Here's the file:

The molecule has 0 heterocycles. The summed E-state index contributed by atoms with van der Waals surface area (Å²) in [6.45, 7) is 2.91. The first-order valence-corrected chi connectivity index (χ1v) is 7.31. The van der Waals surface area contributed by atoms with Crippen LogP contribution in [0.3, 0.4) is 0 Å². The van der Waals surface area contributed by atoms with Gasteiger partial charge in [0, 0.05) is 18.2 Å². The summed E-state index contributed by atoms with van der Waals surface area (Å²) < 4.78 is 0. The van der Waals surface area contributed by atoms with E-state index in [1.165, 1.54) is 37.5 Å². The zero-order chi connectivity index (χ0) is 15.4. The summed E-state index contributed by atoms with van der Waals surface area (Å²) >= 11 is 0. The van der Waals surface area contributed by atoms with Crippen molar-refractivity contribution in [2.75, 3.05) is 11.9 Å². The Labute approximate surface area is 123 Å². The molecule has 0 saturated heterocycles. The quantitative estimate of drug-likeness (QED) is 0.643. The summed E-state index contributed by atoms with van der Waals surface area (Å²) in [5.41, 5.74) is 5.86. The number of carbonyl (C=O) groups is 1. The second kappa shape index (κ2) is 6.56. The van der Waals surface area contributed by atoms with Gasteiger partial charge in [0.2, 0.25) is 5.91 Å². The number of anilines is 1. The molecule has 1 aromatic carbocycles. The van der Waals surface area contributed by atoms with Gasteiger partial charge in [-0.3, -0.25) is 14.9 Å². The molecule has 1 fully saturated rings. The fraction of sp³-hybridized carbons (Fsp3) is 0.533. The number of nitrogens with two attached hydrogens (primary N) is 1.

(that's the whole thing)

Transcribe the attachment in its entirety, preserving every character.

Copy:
The molecule has 0 heterocycles. The summed E-state index contributed by atoms with van der Waals surface area (Å²) in [6.45, 7) is 2.91. The first-order valence-corrected chi connectivity index (χ1v) is 7.31. The van der Waals surface area contributed by atoms with Crippen LogP contribution in [0.3, 0.4) is 0 Å². The van der Waals surface area contributed by atoms with Gasteiger partial charge in [0, 0.05) is 18.2 Å². The summed E-state index contributed by atoms with van der Waals surface area (Å²) < 4.78 is 0. The van der Waals surface area contributed by atoms with E-state index in [1.165, 1.54) is 37.5 Å². The zero-order chi connectivity index (χ0) is 15.4. The summed E-state index contributed by atoms with van der Waals surface area (Å²) >= 11 is 0. The van der Waals surface area contributed by atoms with Crippen molar-refractivity contribution in [2.75, 3.05) is 11.9 Å². The Labute approximate surface area is 123 Å². The molecule has 0 saturated heterocycles. The quantitative estimate of drug-likeness (QED) is 0.643. The summed E-state index contributed by atoms with van der Waals surface area (Å²) in [5.41, 5.74) is 5.86. The number of carbonyl (C=O) groups is 1. The second kappa shape index (κ2) is 6.56. The van der Waals surface area contributed by atoms with Gasteiger partial charge in [0.2, 0.25) is 5.91 Å². The number of anilines is 1. The molecule has 1 aromatic carbocycles. The van der Waals surface area contributed by atoms with Gasteiger partial charge in [-0.3, -0.25) is 14.9 Å². The molecule has 1 fully saturated rings. The fraction of sp³-hybridized carbons (Fsp3) is 0.533. The number of nitrogens with two attached hydrogens (primary N) is 1.